Plant Factory: An Indoor Vertical Farming System for Efficient Quality Food Productionprovides information on a field that is helping to offset the threats that unusual weather and shortages of land and natural resources bring to the food supply.
As alternative options are needed to ensure adequate and efficient production of food, this book represents the only available resource to take a practical approach to the planning, design, and implementation of plant factory (PF) practices to yield food crops. The PF systems described in this book are based on a plant production system with artificial (electric) lights and include case studies providing lessons learned and best practices from both industrial and crop specific programs.
With insights into the economics as well as the science of PF programs, this book is ideal for those in academic as well as industrial settings.Provides full-scope insight on plant farm, from economics and planning to life-cycle assessmentPresents state-of-the-art plant farm science, written by global leaders in plant farm advancementsIncludes case-study examples to provide real-world insights
Guide to Implementing the Next Generation Science Standards provides guidance to district and school leaders and teachers charged with developing a plan and implementing the NGSS as they change their curriculum, instruction, professional learning, policies, and assessment to align with the new standards. For each of these elements, this report lays out recommendations for action around key issues and cautions about potential pitfalls. Coordinating changes in these aspects of the education system is challenging. As a foundation for that process, Guide to Implementing the Next Generation Science Standards identifies some overarching principles that should guide the planning and implementation process.
The new standards present a vision of science and engineering learning designed to bring these subjects alive for all students, emphasizing the satisfaction of pursuing compelling questions and the joy of discovery and invention. Achieving this vision in all science classrooms will be a major undertaking and will require changes to many aspects of science education. Guide to Implementing the Next Generation Science Standards will be a valuable resource for states, districts, and schools charged with planning and implementing changes, to help them achieve the goal of teaching science for the 21st century.
In 2000, the FFC funded a second study to look at the state of the practice of POEs and lessons-learned programs among federal agencies and in private, public, and academic organizations both here and abroad. The sponsor agencies specifically wanted to determine whether and how information gathered during POE processes could be used to help inform decisions made in the programming, budgeting, design, construction, and operation phases of facility acquisition in a useful and timely way. To complete this study, the FFC commissioned a set of papers by recognized experts in this field, conducted a survey of selected federal agencies with POE programs, and held a forum at the National Academy of Sciences on March 13, 2001, to address these issues. This report is the result of those efforts.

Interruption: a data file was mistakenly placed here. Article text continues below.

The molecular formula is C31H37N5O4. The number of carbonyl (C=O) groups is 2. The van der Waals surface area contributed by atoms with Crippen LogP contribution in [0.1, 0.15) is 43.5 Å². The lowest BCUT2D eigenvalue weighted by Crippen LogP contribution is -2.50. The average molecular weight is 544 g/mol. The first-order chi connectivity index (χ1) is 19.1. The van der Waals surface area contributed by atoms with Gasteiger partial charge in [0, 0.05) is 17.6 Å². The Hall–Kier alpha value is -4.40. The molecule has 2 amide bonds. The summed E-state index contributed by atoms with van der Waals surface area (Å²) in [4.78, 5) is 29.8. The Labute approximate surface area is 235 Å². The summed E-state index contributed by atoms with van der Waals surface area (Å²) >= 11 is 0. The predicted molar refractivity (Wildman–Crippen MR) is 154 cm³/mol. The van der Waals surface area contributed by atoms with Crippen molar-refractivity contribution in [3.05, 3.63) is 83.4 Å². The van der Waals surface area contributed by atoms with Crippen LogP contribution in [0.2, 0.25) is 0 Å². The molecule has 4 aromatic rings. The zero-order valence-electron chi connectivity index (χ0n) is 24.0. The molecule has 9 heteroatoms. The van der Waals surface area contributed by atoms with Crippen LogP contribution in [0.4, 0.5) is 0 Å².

These and other fundamental issues are addressed in National Science Education Standards--a landmark development effort that reflects the contributions of thousands of teachers, scientists, science educators, and other experts across the country.
The National Science Education Standards offer a coherent vision of what it means to be scientifically literate, describing what all students regardless of background or circumstance should understand and be able to do at different grade levels in various science categories.
The standards address:The exemplary practice of science teaching that provides students with experiences that enable them to achieve scientific literacy. Criteria for assessing and analyzing students' attainments in science and the learning opportunities that school science programs afford. The nature and design of the school and district science program. The support and resources needed for students to learn science.
These standards reflect the principles that learning science is an inquiry-based process, that science in schools should reflect the intellectual traditions of contemporary science, and that all Americans have a role in improving science education.
This document will be invaluable to education policymakers, school system administrators, teacher educators, individual teachers, and concerned parents.
This readable and engaging book dispels myths, often based on Western bias, about the nutritional value, flavor, and yield of these African grains.
Designed as a tool for economic development, the volume is organized with increasing levels of detail to meet the needs of both lay and professional readers. The authors present the available information on where and how each grain is grown, harvested, and processed, and they list its benefits and limitations as a food source.
The authors describe "next steps" for increasing the use of each grain, outline research needs, and address issues in building commercial production.
Sidebars cover such interesting points as the potential use of gene mapping and other "high-tech" agricultural techniques on these grains.
This fact-filled volume will be of great interest to agricultural experts, entrepreneurs, researchers, and individuals concerned about restoring food production, environmental health, and economic opportunity in sub-Saharan Africa.
Selection, Newbridge Garden Book Club